If you are successful, then you partner (the one who hurled shorty) gets to count the distance from the drop point up to the furrow using the longer stick (known here are “LS”).

See image below as example:

If the hurler hits shorty with LS as he launches shorty off to open space, and the “shato” runners don’t lose their breaths; then the count is using LS X 2. If the hurler launches shorty and hits is twice before it goes off to its drop point, then instead of LS, shorty is used to count the distance from the drop point to the furrow (making the score much higher).

If the hurler hits shorty three times before it drops, then not only is shorty used to measure the distance from drop point to furrow, but also the count is increased to threes!

Teams note their scores and the team with the highest points wins the game.

What children learn:
- play as a team; take turns
- good math practice, counting in 2s, 3s
- free exercise that is also lots of fun
- fresh air, love for nature and the earth
- some pretty mean “batting” skills (hitting ‘shorty’ is not that easy!)

Wednesday, March 7, 2007

Stealing Bases (Agawan Base)

English: Stealing Bases
Filipino: Agawan Base

Equipment: markers to be used as the base, 2 pcs. (you can use two trees or two slippers or two chairs as your bases)
Number of players: minimum 4, two in each team (more players for more fun recommended) Minimum age: 5 years old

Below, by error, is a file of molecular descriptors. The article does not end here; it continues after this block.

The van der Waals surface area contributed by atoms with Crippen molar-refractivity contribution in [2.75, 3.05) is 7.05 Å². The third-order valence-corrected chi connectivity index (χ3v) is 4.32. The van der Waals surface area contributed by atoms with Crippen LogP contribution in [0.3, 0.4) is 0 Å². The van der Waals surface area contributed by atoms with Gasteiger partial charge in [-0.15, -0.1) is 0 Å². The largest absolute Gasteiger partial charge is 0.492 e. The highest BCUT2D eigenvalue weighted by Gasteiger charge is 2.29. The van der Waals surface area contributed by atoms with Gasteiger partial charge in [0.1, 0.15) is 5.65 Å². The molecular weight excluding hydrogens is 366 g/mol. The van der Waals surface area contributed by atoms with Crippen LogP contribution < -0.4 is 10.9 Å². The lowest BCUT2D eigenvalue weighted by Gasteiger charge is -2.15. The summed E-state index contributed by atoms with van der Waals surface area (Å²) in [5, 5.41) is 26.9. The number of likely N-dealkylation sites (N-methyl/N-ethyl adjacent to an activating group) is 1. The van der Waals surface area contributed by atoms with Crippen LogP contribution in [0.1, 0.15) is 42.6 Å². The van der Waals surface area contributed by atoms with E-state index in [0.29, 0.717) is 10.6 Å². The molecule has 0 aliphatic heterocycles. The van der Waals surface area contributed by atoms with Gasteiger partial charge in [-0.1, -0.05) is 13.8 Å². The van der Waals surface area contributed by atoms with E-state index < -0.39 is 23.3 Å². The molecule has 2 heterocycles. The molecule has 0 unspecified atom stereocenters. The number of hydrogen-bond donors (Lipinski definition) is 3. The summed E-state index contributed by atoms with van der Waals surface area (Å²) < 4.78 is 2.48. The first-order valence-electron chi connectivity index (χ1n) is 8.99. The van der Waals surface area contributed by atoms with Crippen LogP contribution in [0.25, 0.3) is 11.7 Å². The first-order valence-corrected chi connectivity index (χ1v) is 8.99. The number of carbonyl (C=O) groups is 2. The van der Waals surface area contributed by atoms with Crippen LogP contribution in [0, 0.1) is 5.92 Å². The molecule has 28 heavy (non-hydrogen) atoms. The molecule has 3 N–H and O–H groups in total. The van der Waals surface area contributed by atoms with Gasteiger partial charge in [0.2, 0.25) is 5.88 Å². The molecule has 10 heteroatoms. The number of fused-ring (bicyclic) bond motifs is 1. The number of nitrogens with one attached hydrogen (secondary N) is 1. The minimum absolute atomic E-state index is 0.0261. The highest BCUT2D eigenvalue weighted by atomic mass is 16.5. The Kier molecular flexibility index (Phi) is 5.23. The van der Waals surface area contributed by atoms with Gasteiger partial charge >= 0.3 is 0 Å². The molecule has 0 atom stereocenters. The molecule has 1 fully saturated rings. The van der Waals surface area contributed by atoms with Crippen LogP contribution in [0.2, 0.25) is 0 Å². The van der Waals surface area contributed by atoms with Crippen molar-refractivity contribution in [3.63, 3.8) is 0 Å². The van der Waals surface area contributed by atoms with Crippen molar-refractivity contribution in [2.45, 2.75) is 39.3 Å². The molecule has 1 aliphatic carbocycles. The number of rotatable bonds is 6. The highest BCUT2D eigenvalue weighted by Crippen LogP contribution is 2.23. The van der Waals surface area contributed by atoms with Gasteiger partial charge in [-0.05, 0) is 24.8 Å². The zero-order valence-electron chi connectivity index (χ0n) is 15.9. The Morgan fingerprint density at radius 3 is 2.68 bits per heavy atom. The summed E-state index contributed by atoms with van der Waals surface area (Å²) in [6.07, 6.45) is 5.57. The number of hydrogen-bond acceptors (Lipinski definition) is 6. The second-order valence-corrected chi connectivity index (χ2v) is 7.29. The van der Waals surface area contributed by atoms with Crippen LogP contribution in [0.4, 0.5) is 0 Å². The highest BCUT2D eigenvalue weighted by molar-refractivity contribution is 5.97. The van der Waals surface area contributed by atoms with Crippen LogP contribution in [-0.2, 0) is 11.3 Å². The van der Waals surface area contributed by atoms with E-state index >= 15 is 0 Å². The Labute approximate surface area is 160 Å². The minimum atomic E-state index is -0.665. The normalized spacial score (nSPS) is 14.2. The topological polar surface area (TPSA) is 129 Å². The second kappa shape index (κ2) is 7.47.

Mechanics: There are two bases, each base has equal number of members. There will be one person assigned to guard the base. The others may leave the base to run and try to catch another members of the other team or to try to steal the opponent's base. If you touch the base of your opponent first, before members of that team tag you, you steal their base and your team wins.
Another main goal is to catch as many of the opponents as your team can. A captive opponent becomes a prisoner and stands on the captor’s base until a member of his own team saves him by touching/tagging him. Once he is tagged and “saved”, the prisoner is freed and goes back to his base.
The game can be as small-scale as teams just facing each other and trying to tap the opponents to catch them or as large as team members hiding and strategising whom to catch first – for example, the weakest links or the slowest runners. If there are no more members at large, meaning all opponents have been captured, all members of the stronger team will have to try and get the base from the “guard” by tagging it. The one left must try not to leave the base lest it be overtaken by the opponents. In this case, the stronger team wins.

What do you learn from this game?
1. Speed and agility, not getting caught by the other group.
2. Loyalty, save the captured members of your group; no one gets left behind
3. Tenacity, if at first you don't succeed...try and try again
4. Sportsmanship, win or lose you accept both with good humour, at least everyone had a lot of fun!

About Me

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J'ai deux coeur, ma mari et ma fille. Prefere la theatro y la cinema y tambien leer muchos livros. Mahilig din akong makinig sa mga tugtuging Pilipino at mga kakaiba tulad na freestyle na jazz. Shu fi aqel elyaum? Tabemashyooo!!! Hai, so desu. Amo gid na ya ang nanami-an ko himuon, ang magsige-kaon!!! Mau lagi nga ingon ani ko kay sige lang ug luto akong bana.